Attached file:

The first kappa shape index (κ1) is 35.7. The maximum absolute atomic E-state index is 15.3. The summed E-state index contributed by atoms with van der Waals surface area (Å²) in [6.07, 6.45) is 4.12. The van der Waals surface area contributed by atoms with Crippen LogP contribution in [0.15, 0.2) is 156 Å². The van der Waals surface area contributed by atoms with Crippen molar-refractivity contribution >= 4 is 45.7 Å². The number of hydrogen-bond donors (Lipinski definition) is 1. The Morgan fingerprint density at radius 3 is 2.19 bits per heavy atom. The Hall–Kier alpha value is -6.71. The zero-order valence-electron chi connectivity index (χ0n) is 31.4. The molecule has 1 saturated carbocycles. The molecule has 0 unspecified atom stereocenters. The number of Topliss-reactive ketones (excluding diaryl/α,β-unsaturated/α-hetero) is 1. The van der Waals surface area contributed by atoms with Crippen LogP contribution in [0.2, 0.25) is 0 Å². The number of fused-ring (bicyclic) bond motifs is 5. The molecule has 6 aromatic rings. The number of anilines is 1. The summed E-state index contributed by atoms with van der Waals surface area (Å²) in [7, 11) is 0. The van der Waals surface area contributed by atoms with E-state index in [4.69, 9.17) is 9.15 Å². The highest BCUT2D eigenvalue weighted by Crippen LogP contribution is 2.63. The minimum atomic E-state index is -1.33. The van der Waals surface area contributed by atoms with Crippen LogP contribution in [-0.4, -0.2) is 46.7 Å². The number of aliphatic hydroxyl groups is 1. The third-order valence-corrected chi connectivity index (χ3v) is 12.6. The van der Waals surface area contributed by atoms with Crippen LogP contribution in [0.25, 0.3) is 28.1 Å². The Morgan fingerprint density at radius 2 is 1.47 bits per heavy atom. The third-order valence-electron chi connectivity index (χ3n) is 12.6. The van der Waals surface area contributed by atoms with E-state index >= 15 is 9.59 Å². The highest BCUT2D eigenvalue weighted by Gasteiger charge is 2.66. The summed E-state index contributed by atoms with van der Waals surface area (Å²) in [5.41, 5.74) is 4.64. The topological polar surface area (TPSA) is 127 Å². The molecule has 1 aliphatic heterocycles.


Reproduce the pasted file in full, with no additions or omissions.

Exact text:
The first kappa shape index (κ1) is 35.7. The maximum absolute atomic E-state index is 15.3. The summed E-state index contributed by atoms with van der Waals surface area (Å²) in [6.07, 6.45) is 4.12. The van der Waals surface area contributed by atoms with Crippen LogP contribution in [0.15, 0.2) is 156 Å². The van der Waals surface area contributed by atoms with Crippen molar-refractivity contribution >= 4 is 45.7 Å². The number of hydrogen-bond donors (Lipinski definition) is 1. The Morgan fingerprint density at radius 3 is 2.19 bits per heavy atom. The Hall–Kier alpha value is -6.71. The zero-order valence-electron chi connectivity index (χ0n) is 31.4. The molecule has 1 saturated carbocycles. The molecule has 0 unspecified atom stereocenters. The number of Topliss-reactive ketones (excluding diaryl/α,β-unsaturated/α-hetero) is 1. The van der Waals surface area contributed by atoms with Crippen LogP contribution in [0.2, 0.25) is 0 Å². The number of fused-ring (bicyclic) bond motifs is 5. The molecule has 6 aromatic rings. The number of anilines is 1. The summed E-state index contributed by atoms with van der Waals surface area (Å²) in [7, 11) is 0. The van der Waals surface area contributed by atoms with E-state index in [4.69, 9.17) is 9.15 Å². The highest BCUT2D eigenvalue weighted by Crippen LogP contribution is 2.63. The minimum atomic E-state index is -1.33. The van der Waals surface area contributed by atoms with Crippen LogP contribution in [-0.4, -0.2) is 46.7 Å². The number of aliphatic hydroxyl groups is 1. The third-order valence-corrected chi connectivity index (χ3v) is 12.6. The van der Waals surface area contributed by atoms with Crippen LogP contribution in [0.25, 0.3) is 28.1 Å². The Morgan fingerprint density at radius 2 is 1.47 bits per heavy atom. The third-order valence-electron chi connectivity index (χ3n) is 12.6. The van der Waals surface area contributed by atoms with E-state index >= 15 is 9.59 Å². The highest BCUT2D eigenvalue weighted by Gasteiger charge is 2.66. The summed E-state index contributed by atoms with van der Waals surface area (Å²) in [5.41, 5.74) is 4.64. The topological polar surface area (TPSA) is 127 Å². The molecule has 1 aliphatic heterocycles.